A Russian rocket carrying three navigation satellites worth around $200 million crashed shortly after lift-off from the Russian-leased Baikonur launch facility in Kazakhstan on Tuesday after its engines suddenly switched off. By Dmitry Solovyov.
The accident led to a large spill of heptyl, a highly toxic rocket propellant, but there were no reports of casualties or of any immediate threat to nearby settlements.
State-run Rossiya-24 television showed footage of the Proton-M booster rocket veering off course seconds after take-off. It flew horizontally and began to come apart in flames, crashing in a ball of fire near the launch pad.
Russian Prime Minster Dmitry Medvedev, who has said that Russia has lost 10 satellites in seven failed launches in just over one year, ordered tighter controls put in place to avoid more embarrassing mishaps, his spokeswoman told Interfax.
The crash, which echoes the costly loss of three navigation satellites in 2010, will further damage the reputation of Russia’s once-pioneering space programme, cause delays in launches and threaten its hold on some 40 percent of the market for space launches.
Russia’s space agency Roscosmos said the accident had been caused by the emergency switch-off of the rocket’s engines 17 seconds into the flight. The shutdown could have been caused by a problem with the engine or the guidance system, the state-run RIA news agency reported.
The rocket contained 172 tonnes of highly toxic heptyl propellant, Kazakh Emergencies Minister Vladimir Bozhko told an emergency government meeting.
Talgat Musabayev, head of Kazakhstan’s space agency Kazcosmos, said nitric oxide – a product of burning heptyl – was much less toxic for humans. He said it was raining in the area, so toxic clouds would probably not reach the town of Baikonur some 60 km (38 miles) away.
However, the authorities instructed locals to stay at home and not to open windows, and ordered to close shops and public catering, said Kazakh Interior Minister Kalmukhambet Kasymov.
The estimated loss from the three satellites, meant for the trouble Glonass satellite navigation system, was about $200 million, Rossiya-24 reported.
Russia plans to spend more than 300 billion roubles ($9.1 billion) by 2020 on Glonass, its answer to the U.S. Global Positioning System (GPS) system.
The system, first conceived by the Soviet Union more than 40 years ago, has been plagued by failed launches, including one in 2010 in which three satellites were also lost, and by suspicions of corruption and embezzlement. Its chief designer was dismissed last year during a fraud investigation.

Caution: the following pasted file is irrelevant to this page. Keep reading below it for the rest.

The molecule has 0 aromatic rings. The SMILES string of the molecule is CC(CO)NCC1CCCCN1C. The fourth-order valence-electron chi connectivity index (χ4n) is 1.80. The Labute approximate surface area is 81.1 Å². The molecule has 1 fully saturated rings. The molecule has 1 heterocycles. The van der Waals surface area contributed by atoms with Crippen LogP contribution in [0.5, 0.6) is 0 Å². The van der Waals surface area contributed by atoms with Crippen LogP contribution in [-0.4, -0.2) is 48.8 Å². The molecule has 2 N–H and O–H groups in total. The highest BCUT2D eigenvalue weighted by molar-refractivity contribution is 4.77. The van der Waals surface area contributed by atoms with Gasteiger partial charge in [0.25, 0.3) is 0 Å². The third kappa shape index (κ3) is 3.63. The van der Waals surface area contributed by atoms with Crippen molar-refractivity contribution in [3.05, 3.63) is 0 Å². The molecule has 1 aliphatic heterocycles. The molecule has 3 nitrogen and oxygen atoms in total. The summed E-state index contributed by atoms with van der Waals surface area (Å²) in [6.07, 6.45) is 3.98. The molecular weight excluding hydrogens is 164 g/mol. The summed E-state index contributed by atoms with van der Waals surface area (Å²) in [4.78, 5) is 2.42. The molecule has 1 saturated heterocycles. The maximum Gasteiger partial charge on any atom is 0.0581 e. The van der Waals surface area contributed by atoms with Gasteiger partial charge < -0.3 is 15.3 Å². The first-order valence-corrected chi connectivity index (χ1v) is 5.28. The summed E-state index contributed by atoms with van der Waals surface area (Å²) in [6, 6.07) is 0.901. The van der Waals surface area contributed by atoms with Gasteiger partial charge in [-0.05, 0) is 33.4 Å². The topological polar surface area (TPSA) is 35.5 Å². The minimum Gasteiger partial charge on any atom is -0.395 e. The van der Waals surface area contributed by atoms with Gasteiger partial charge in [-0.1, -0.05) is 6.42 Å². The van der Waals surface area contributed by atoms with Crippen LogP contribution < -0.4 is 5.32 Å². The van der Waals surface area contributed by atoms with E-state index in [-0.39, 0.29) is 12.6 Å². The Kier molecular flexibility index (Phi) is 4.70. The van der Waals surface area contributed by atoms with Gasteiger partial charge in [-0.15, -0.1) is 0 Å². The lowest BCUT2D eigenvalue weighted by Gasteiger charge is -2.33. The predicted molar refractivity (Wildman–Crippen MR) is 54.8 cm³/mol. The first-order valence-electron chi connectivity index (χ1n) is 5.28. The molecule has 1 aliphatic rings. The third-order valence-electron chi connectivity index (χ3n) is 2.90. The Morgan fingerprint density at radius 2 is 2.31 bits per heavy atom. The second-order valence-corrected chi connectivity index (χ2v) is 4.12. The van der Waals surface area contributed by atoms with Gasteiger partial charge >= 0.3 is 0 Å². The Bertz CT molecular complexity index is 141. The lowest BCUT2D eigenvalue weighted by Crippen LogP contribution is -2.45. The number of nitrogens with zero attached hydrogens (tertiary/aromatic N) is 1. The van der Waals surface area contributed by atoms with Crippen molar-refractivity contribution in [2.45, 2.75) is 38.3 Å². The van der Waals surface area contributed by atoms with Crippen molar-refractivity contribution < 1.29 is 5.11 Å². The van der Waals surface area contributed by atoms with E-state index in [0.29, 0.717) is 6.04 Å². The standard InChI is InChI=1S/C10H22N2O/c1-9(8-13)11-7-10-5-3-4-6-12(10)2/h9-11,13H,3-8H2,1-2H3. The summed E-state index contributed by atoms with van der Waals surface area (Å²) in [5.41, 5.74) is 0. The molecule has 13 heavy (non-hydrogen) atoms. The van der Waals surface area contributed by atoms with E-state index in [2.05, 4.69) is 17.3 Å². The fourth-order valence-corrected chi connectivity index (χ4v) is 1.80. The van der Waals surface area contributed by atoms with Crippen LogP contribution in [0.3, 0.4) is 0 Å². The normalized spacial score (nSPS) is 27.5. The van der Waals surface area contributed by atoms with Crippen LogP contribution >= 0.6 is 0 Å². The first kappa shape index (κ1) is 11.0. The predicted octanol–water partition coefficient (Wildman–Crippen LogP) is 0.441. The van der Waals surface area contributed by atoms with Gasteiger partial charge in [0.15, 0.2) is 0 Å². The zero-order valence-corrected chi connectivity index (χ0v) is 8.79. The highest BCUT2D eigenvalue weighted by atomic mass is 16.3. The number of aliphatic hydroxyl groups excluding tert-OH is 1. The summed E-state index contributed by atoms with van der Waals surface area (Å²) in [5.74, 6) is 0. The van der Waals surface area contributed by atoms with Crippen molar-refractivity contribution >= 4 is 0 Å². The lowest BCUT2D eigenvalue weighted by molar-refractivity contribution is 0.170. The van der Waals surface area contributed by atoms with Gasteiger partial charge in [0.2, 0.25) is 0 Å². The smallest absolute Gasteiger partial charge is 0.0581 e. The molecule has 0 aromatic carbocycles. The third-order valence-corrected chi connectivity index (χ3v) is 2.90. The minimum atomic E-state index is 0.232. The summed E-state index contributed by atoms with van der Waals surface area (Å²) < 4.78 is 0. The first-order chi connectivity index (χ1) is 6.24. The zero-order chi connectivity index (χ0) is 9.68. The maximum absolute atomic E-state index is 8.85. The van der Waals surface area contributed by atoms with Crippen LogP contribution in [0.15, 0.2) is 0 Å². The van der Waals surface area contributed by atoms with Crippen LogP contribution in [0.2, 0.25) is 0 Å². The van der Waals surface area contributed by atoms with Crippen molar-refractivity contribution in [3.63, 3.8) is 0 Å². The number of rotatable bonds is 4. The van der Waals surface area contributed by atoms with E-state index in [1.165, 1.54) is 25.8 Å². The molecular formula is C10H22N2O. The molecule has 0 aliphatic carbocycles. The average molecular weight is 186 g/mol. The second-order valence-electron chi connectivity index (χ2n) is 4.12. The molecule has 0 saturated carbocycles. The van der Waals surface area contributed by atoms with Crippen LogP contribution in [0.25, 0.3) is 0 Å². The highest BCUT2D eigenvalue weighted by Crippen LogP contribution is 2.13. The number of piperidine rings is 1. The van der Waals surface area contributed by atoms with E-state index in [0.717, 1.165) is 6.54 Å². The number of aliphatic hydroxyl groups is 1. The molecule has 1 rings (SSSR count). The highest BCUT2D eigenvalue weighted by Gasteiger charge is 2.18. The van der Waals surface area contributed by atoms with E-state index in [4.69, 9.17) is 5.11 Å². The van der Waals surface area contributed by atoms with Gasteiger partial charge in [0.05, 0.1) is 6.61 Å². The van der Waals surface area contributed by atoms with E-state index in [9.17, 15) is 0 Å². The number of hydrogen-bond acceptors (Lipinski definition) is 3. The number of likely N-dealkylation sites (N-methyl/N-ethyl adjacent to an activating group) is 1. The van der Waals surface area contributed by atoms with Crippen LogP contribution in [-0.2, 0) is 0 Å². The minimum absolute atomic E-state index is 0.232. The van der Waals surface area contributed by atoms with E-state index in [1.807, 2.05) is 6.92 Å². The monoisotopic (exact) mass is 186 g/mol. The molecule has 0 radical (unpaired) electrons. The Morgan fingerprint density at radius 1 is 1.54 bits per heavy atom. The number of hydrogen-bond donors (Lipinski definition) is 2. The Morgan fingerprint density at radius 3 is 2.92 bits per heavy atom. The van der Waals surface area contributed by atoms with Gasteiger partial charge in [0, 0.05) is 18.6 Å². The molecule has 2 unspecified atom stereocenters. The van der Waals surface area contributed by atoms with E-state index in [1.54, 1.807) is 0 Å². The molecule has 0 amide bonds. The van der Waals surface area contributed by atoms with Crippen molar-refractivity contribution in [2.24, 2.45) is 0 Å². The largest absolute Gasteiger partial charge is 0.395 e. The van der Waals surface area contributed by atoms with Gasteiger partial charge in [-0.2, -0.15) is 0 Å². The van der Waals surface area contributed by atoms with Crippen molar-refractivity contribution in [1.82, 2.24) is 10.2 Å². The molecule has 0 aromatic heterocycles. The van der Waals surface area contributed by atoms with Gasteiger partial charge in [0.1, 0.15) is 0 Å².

Russia’s workhorse Proton rocket, known at the time under its UR-500 code, made its first test flights in the mid-1960s.
It was originally designed as an intercontinental ballistic missile to carry a nuclear warhead targeting the Soviet Union’s Cold War foe the United States. But it was never deployed as a nuclear weapon.
Several crashes of Proton rockets accompanied by spills of heptyl have led to temporary strains in relations between Russia and Kazakhstan.
Russia is increasing spending on space and plans to send a probe to the moon in 2015, but the pioneering programme that put the first man in space in 1961 has been plagued in recent years by setbacks, including botched satellite launches and a failed attempt to send a probe to a moon of Mars. DM
Photo: A still frame taken from a video shows an unmanned Russian Proton-M booster rocket as it falls apart after launch, in Baikonur July 2, 2013. The rocket carrying three navigation satellites crashed shortly after lift-off from the Russian-leased Baikonur launch facility in Kazakhstan on Tuesday, spilling its highly toxic propellant. Television showed footage of the Proton-M booster rocket veering off course seconds after lift-off. It fell apart in flames in the air and crashed in a big ball of fire near the launch pad. There were no reported injuries. REUTERS/Pool via Reuters TV
"Go down this set of stairs and then just run - run as fast as you can." ~ Lt David Brink, 9/11